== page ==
How do I mute an ocarina?
Musical instruments can often be annoying to other people, and you may want to mute an ocarina in order to practise quietly.
You can mute an ocarina by blowing it very softly. Ocarinas behave differently depending on how hard they are blown, and when blown very softly, before they start to break into their normal sounding mode, they produce a low volume squeaking sound. Normally an ocarina can sound in this way over its whole range, and reasonably in tune with itself, but up to a semitone flat of its usual pitch.
Some people have tried to augment this approach of muting an ocarina by partly covering the voicing with tape, or by folding a piece of paper such that it fits into the windway and partially blocks it. There are also devices on the market which aim to do the same by fitting over the mouthpiece. I don't advise using any of these options as they throw the ocarina out of tune and make it sound bad.
While you can play an ocarina quietly by blowing it softly, it will always be a compromise. An ocarina's pitch is closely tied to blowing pressure and doing this will affect intonation. An ocarina muted in this way is adequate for practising fingerings, but not much more than that. It is still important to practise anything you are going to play at normal pressure so you can learn to play in tune.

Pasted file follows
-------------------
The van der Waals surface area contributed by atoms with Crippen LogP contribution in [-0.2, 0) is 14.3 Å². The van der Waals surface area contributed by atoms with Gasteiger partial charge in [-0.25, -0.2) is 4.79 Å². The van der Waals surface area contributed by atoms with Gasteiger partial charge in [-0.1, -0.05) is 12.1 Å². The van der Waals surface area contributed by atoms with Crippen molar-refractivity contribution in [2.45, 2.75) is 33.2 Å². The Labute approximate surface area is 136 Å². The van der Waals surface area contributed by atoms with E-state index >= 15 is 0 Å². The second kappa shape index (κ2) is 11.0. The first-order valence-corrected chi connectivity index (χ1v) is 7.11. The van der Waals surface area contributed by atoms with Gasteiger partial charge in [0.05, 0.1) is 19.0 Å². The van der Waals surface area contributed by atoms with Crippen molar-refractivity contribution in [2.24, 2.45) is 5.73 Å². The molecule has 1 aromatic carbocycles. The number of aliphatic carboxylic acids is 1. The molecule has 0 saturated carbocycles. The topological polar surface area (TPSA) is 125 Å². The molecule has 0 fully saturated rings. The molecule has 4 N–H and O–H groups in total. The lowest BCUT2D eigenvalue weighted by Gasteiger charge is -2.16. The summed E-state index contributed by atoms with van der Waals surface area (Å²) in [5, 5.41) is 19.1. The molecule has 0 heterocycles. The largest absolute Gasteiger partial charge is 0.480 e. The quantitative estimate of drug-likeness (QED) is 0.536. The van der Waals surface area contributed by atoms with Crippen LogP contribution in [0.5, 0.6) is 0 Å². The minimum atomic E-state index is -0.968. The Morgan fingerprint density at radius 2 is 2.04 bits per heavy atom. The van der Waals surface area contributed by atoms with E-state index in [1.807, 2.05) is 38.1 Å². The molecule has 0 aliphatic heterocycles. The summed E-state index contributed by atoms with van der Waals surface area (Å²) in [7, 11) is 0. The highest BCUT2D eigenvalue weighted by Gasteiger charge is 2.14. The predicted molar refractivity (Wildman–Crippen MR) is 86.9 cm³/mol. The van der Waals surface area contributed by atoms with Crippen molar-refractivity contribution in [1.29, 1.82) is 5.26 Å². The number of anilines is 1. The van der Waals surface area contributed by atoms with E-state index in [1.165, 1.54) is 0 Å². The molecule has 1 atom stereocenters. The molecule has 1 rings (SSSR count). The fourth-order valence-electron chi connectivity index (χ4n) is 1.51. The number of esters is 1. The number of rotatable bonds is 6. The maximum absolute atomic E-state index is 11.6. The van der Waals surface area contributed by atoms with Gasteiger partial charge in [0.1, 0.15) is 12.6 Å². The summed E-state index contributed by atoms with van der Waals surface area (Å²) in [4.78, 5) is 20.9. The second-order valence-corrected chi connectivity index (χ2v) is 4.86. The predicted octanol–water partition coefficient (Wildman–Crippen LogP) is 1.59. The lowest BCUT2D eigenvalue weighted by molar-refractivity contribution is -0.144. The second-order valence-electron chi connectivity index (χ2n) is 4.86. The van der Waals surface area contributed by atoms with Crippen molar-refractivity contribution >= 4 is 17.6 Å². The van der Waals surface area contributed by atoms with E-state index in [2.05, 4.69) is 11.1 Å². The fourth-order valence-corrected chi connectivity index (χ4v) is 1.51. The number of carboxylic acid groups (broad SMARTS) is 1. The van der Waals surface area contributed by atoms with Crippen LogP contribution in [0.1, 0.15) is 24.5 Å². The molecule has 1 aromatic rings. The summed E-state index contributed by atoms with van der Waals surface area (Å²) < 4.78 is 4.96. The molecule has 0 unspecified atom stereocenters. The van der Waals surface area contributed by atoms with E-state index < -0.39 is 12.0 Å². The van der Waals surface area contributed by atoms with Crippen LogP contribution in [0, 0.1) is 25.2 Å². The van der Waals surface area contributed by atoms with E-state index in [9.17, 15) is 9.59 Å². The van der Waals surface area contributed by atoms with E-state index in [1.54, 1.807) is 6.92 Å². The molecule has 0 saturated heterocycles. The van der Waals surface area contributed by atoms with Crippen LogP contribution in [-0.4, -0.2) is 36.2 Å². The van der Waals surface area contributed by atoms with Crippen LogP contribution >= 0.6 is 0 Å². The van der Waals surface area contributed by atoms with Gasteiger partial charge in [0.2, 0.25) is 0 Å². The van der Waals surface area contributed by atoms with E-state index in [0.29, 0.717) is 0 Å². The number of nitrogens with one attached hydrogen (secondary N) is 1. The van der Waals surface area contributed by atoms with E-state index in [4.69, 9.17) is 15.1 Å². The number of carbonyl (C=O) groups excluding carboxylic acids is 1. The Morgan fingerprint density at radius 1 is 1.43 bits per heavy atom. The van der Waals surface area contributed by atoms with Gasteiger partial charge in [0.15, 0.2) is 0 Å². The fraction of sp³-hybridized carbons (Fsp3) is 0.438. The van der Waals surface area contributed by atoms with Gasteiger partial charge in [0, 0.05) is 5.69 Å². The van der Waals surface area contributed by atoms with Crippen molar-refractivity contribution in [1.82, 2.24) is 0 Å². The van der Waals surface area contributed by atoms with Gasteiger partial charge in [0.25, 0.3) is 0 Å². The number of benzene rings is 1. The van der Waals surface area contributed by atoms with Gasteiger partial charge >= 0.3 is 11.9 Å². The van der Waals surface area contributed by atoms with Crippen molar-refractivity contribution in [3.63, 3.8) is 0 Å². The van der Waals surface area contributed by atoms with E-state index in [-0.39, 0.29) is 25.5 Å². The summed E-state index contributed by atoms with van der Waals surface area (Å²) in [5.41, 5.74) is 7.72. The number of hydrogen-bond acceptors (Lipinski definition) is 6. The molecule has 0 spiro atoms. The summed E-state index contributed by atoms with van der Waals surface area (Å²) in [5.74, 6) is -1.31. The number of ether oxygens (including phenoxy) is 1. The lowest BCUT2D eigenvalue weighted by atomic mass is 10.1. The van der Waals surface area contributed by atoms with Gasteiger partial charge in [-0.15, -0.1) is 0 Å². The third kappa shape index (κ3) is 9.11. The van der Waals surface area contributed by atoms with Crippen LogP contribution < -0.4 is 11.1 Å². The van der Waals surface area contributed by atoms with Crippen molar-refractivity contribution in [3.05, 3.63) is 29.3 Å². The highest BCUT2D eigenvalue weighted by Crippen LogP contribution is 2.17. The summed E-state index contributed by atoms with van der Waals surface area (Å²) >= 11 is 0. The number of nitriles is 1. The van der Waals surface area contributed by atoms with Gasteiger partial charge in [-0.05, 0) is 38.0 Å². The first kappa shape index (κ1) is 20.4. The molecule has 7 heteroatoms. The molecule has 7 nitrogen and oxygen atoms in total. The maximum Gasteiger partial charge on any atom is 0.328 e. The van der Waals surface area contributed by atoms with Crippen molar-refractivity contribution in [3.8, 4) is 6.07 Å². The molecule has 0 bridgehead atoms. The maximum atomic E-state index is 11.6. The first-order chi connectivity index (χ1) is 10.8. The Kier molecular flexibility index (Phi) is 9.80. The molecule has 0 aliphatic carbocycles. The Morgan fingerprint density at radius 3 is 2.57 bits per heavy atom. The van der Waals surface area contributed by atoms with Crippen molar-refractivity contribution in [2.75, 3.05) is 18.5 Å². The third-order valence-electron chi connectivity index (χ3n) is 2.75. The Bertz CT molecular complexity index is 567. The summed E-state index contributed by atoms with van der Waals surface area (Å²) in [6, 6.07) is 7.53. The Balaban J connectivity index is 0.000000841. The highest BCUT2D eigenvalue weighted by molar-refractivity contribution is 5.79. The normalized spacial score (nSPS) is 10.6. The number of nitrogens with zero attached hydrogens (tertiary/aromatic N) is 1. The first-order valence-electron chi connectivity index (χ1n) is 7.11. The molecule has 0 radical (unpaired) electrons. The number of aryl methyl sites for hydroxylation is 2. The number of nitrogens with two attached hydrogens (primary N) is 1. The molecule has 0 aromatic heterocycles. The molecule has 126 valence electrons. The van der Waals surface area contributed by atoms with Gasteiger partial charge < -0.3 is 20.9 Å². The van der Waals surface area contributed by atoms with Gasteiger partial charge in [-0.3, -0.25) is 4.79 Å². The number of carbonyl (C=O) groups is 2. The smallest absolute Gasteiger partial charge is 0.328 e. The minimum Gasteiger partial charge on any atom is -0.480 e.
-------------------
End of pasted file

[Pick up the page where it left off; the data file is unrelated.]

Ultimately, ocarinas are not well suited to muting. An ocarina can be made quieter when it is designed by making the chamber and voicing smaller, but there is a limit to this. As holes are opened more air is needed, so the player has to blow harder and this naturally causes more volume. You can only lower the pressure so much before the high notes start to sound really bad.
Muting an ocarina usually isn't that effective either as an ocarina's timbre is close to a pure sine wave. Sounds of this type are uncommon day to day, and stand out above ambient sounds. Even the approach of underblowing an ocarina to achieve a 'squeaking' tone is affected by this.
Ultimately, I think that the best way of muting an ocarina would be to develop a faithful electronic simulation of the instrument. You can't get much quieter than playing on headphones.